In the aftermath of recent attacks, isn’t diversity itself the biggest victim?
The day after I volunteered to write this post, I woke up hearing about the barbaric shootings that killed 12 journalists at the satirical French newspaper, Charlie Hebdo, in my home country. The terror continued for three days, leaving the world in disarray.
Over a week later, I am still trying to figure out what this means and thinking through the bigger lessons we can take from the events. Dying for what you write or draw is not the way things should be, but it has become a sudden reality. This is a reminder that freedom of speech and the tolerance of differing opinions should not be taken for granted. The recent terror attacks pose a series of very complex questions and problems. How did we come to this? What must we do to ensure this will never happen again? There are no easy answers. But it is clear that we must embrace and accept the diversity of individuals and ideals to look at the problems from different angles. Only when we have an educated and holistic view will we be able to tackle our problems. Now is not the time to blame and point fingers at one creed, one religion. In the aftermath of recent attacks, isn’t diversity at large the biggest victim?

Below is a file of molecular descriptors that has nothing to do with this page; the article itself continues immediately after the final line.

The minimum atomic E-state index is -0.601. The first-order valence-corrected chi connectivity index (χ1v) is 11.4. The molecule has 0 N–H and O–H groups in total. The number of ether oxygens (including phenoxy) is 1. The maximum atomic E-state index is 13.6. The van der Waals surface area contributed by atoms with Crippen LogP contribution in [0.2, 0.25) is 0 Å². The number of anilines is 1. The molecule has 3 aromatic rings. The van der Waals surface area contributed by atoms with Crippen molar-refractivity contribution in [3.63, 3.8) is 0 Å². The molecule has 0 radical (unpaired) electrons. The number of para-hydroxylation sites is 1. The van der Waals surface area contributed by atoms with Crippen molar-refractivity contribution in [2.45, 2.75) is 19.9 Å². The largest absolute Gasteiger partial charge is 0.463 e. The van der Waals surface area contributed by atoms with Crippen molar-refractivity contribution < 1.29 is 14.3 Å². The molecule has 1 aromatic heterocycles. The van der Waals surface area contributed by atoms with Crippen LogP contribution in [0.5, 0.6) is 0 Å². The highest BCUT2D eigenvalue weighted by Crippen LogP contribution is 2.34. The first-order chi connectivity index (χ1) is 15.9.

Yesterday we celebrated a man who worked tirelessly and lost his life to dissolve the separation between “us” and “them.” Let’s not forget the Dream, from the “oasis of freedom and justice” to the “table of brotherhood.” And above all, let’s not forget that “all are created equal.”
A few days after the attack on the newspaper headquarters, 3.7 million people rallied for national unity to honor the 17 victims, the largest public demonstration in France since World War II. The latest edition of Charlie Hebdo sold over 7 million copies, far more than ever before. So in these glimpses of hope, Dr. King’s dream is living.